If a creditor is required to obtain a writ of execution from the court, it generally comes with the requirement to give you notice. You’ll likely have to act within a few days (usually 10) of receiving the notice. This will allow you to raise the defenses and exemptions discussed below. A few states further protect consumer accounts by requiring both the judgment creditor and the bank to take certain steps before the account can be frozen or levied.

Even if you don’t receive notice, because it’s not always required, you’ll likely learn about the levy by trying to withdraw funds since your funds will be frozen for several weeks. A levy isn’t the only reason your funds may be frozen, though. Your bank may freeze your account if they detect suspicious activity. If your funds are frozen, you should contact your bank and ask why. They should be able to explain the problem. If it is a levy, you’ll need to act fast to defend against it.

Defenses Against a Bank Levy

In response to a levy on your account, you should consider all defenses. Presenting a valid defense will help protect the money in your account. 

  • Look for errors in the judgment. Determine if you actually owe the money and that the amount levied is correct. Look for other errors as well, like levies against accounts that aren’t listed in the writ of execution. Everybody makes mistakes. 

  • Show you’re the victim of identity theft and the debt isn’t valid. This is sometimes the case with credit card debt.  

  • Object for lack of notice. If you’re not given the required notices it may be possible to lift the levy. The creditor may be able to repeat the process and give you the required notice, but this will still give you more time to prepare other defenses. And remember, not all lenders are required to give you notice.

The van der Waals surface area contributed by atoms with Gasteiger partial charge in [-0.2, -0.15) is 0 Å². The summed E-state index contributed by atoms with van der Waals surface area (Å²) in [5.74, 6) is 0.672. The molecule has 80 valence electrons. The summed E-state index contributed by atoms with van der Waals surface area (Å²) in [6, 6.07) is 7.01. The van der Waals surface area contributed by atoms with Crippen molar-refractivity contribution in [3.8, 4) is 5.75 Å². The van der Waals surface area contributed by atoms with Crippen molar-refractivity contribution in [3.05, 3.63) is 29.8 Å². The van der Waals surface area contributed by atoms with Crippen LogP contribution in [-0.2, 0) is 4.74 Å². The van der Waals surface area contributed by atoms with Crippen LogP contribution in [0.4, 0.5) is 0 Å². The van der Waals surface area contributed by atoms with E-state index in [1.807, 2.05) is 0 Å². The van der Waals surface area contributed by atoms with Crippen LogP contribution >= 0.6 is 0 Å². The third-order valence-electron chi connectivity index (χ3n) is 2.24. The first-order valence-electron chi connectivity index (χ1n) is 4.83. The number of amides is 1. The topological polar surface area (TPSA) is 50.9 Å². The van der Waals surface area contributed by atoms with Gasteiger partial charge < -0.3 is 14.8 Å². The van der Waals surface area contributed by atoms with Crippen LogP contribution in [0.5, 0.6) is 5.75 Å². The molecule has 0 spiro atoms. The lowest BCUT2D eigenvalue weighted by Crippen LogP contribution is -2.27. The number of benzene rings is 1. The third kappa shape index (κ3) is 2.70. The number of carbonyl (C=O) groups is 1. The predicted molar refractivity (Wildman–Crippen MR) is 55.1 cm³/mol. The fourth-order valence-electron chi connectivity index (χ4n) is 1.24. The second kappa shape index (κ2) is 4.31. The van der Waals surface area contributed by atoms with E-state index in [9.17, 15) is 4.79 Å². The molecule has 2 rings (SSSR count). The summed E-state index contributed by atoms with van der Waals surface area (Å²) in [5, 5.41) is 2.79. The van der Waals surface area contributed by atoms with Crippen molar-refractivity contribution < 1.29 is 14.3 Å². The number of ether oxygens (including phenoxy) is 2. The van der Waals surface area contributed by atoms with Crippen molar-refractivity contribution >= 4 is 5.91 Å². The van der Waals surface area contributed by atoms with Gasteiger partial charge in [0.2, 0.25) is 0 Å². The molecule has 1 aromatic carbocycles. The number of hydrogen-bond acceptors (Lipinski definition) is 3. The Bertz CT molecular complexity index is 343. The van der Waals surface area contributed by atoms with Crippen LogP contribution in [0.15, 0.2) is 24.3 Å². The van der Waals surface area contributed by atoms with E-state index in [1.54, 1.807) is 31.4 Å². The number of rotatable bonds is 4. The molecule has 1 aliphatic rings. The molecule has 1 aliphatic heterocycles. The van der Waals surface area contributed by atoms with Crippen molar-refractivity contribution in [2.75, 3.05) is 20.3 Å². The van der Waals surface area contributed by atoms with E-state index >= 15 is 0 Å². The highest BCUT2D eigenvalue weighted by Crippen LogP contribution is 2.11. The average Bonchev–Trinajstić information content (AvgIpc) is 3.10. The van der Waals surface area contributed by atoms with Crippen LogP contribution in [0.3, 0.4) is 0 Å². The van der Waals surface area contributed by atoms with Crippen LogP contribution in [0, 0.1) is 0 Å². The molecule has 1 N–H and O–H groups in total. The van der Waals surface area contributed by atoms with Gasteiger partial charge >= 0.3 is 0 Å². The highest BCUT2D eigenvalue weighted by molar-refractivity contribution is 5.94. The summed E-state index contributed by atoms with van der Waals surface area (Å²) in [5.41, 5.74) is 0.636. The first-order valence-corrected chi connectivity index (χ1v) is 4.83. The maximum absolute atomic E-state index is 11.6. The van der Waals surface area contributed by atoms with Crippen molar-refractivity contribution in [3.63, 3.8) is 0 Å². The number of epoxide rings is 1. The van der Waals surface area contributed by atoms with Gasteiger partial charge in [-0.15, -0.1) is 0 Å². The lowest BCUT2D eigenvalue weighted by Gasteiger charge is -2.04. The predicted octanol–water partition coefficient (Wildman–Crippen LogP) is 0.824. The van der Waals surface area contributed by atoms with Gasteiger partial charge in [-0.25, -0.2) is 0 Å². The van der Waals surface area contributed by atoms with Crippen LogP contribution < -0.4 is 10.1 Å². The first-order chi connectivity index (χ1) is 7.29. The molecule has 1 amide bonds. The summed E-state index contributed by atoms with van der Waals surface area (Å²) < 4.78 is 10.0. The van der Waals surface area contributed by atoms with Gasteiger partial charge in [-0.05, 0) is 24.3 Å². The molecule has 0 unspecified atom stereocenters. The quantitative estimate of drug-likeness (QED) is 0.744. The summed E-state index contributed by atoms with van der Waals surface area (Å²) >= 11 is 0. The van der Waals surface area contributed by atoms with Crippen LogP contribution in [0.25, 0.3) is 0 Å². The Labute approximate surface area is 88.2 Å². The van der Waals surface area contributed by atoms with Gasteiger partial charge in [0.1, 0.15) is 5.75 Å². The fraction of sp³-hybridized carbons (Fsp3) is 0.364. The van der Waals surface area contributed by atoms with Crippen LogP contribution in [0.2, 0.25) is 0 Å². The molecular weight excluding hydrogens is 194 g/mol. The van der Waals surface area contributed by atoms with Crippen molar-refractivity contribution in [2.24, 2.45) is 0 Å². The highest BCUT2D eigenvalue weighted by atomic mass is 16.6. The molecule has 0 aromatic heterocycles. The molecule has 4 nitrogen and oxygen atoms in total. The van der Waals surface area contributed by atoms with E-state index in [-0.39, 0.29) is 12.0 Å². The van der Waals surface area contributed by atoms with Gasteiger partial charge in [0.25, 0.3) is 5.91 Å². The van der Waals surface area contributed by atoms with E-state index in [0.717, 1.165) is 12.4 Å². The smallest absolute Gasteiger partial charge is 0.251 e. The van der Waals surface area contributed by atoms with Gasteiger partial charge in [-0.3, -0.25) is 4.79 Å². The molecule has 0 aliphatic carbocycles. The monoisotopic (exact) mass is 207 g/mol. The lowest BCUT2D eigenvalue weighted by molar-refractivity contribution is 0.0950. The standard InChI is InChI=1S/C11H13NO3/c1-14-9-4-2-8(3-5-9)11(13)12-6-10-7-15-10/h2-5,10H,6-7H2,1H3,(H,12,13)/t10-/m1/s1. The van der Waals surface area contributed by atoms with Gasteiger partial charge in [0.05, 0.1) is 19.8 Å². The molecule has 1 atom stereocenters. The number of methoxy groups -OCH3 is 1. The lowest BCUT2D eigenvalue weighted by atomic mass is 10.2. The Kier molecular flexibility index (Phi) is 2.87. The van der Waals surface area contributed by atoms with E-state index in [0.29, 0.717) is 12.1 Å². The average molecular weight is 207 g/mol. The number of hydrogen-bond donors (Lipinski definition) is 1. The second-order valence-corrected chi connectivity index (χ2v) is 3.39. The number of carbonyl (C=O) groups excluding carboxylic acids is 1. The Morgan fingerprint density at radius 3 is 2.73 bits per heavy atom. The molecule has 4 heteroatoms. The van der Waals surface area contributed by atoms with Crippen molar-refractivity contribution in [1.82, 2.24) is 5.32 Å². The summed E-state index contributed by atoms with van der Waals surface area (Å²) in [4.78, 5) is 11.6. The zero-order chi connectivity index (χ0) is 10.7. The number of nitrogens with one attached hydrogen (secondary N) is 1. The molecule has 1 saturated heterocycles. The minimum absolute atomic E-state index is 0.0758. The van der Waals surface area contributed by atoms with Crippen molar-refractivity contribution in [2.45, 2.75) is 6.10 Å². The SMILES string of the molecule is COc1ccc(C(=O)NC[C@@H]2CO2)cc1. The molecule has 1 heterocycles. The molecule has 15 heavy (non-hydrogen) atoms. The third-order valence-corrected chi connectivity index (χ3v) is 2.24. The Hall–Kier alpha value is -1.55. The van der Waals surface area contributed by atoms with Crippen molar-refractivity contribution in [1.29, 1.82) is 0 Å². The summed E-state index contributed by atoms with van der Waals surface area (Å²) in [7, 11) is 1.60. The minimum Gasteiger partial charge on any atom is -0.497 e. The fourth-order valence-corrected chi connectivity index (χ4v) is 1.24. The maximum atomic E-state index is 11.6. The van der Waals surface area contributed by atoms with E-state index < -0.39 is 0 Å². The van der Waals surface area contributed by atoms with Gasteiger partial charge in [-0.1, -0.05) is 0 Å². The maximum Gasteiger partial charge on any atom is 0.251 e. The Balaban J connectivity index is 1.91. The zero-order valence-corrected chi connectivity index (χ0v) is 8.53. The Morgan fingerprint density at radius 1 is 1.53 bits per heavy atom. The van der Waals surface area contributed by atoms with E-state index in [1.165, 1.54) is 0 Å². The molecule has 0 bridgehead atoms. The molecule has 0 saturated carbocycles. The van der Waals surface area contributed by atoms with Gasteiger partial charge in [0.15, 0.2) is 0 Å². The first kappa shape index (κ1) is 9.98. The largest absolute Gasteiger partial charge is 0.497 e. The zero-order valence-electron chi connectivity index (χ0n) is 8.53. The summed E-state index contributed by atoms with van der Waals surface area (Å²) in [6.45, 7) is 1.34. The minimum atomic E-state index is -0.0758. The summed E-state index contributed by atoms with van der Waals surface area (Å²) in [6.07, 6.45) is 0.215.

• Examine the statute of limitations. Lenders are generally required to collect on a judgment within a certain time, often 4-10 years. If they don’t, they’re out of luck. This will depend on applicable state law, the credit agreement, the type of debt (credit card, car loan, tax levy, etc.), and other factors. 

  • File for bankruptcy. Filing for bankruptcy will put a hold on collection efforts. It may be a temporary hold, but it allows a court to step in and determine which assets may be used to satisfy debts. It may also be a way to get the debt discharged that’s the source of the levy.  

  • Negotiate with the creditor. Consider negotiating with the lender to lift the levy. They often want to avoid costly and time-consuming collection efforts. They may be willing to accept a repayment plan, for example.     

  • Present a case for financial hardship. IRS levies should give you time to voice any defenses. Check for errors, as they do make mistakes. If you can, make other arrangements for payment of the back taxes. It’s also possible the IRS will release the levy if it determines the process is causing a taxpayer serious financial hardship. 

  • Use another account. You’re not required to keep using an account subject to a levy. Not using the account may not cause the lender to lift or not refile the levy. But it can limit your losses while you decide what to do. This can also help protect exempt funds if they are directly deposited into your account.   

Funds That Are Exempt From Bank Levy

In response to a bank levy, you’ll want to consider all exemptions. Exempt funds will not be seized from the account. A court or the bank will determine if your account contains funds that are protected. Funds that may be protected include, but are not limited to: